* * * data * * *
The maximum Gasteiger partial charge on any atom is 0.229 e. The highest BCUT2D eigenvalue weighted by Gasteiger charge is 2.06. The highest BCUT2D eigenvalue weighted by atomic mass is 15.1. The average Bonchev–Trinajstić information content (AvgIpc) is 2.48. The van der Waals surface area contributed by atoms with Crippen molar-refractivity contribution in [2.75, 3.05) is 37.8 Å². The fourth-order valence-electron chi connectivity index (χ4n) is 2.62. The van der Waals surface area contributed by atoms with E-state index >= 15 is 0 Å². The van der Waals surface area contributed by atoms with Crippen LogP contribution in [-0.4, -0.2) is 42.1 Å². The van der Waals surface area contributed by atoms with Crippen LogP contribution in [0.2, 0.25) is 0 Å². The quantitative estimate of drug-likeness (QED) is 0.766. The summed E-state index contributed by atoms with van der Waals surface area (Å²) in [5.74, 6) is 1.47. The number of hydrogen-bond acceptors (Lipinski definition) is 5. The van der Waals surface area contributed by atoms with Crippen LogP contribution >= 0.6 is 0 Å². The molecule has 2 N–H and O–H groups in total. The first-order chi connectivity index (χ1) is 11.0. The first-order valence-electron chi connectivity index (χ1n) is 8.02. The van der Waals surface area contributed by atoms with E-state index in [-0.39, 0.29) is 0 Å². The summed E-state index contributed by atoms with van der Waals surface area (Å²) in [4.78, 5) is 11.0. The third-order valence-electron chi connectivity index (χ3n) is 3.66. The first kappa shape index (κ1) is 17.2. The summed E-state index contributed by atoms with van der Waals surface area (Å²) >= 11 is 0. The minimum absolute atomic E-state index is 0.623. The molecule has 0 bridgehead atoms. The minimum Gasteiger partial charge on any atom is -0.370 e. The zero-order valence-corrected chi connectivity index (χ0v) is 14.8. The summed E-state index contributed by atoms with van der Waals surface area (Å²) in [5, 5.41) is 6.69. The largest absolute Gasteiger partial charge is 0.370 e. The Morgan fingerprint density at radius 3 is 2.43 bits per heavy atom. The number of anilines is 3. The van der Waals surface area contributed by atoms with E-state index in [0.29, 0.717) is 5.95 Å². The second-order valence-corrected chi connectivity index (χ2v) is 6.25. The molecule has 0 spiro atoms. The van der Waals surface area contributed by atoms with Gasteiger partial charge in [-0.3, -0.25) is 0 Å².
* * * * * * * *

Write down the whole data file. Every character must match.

The maximum Gasteiger partial charge on any atom is 0.229 e. The highest BCUT2D eigenvalue weighted by Gasteiger charge is 2.06. The highest BCUT2D eigenvalue weighted by atomic mass is 15.1. The average Bonchev–Trinajstić information content (AvgIpc) is 2.48. The van der Waals surface area contributed by atoms with Crippen molar-refractivity contribution in [2.75, 3.05) is 37.8 Å². The fourth-order valence-electron chi connectivity index (χ4n) is 2.62. The van der Waals surface area contributed by atoms with E-state index >= 15 is 0 Å². The van der Waals surface area contributed by atoms with Crippen LogP contribution in [-0.4, -0.2) is 42.1 Å². The van der Waals surface area contributed by atoms with Crippen LogP contribution in [0.2, 0.25) is 0 Å². The quantitative estimate of drug-likeness (QED) is 0.766. The summed E-state index contributed by atoms with van der Waals surface area (Å²) in [5.74, 6) is 1.47. The number of hydrogen-bond acceptors (Lipinski definition) is 5. The van der Waals surface area contributed by atoms with Crippen LogP contribution >= 0.6 is 0 Å². The molecule has 2 N–H and O–H groups in total. The first-order chi connectivity index (χ1) is 11.0. The first-order valence-electron chi connectivity index (χ1n) is 8.02. The van der Waals surface area contributed by atoms with E-state index in [-0.39, 0.29) is 0 Å². The summed E-state index contributed by atoms with van der Waals surface area (Å²) in [4.78, 5) is 11.0. The third-order valence-electron chi connectivity index (χ3n) is 3.66. The first kappa shape index (κ1) is 17.2. The summed E-state index contributed by atoms with van der Waals surface area (Å²) >= 11 is 0. The minimum absolute atomic E-state index is 0.623. The molecule has 0 bridgehead atoms. The minimum Gasteiger partial charge on any atom is -0.370 e. The zero-order valence-corrected chi connectivity index (χ0v) is 14.8. The summed E-state index contributed by atoms with van der Waals surface area (Å²) in [5, 5.41) is 6.69. The largest absolute Gasteiger partial charge is 0.370 e. The Morgan fingerprint density at radius 3 is 2.43 bits per heavy atom. The number of anilines is 3. The van der Waals surface area contributed by atoms with E-state index in [0.29, 0.717) is 5.95 Å². The second-order valence-corrected chi connectivity index (χ2v) is 6.25. The molecule has 0 spiro atoms. The van der Waals surface area contributed by atoms with Gasteiger partial charge in [-0.3, -0.25) is 0 Å².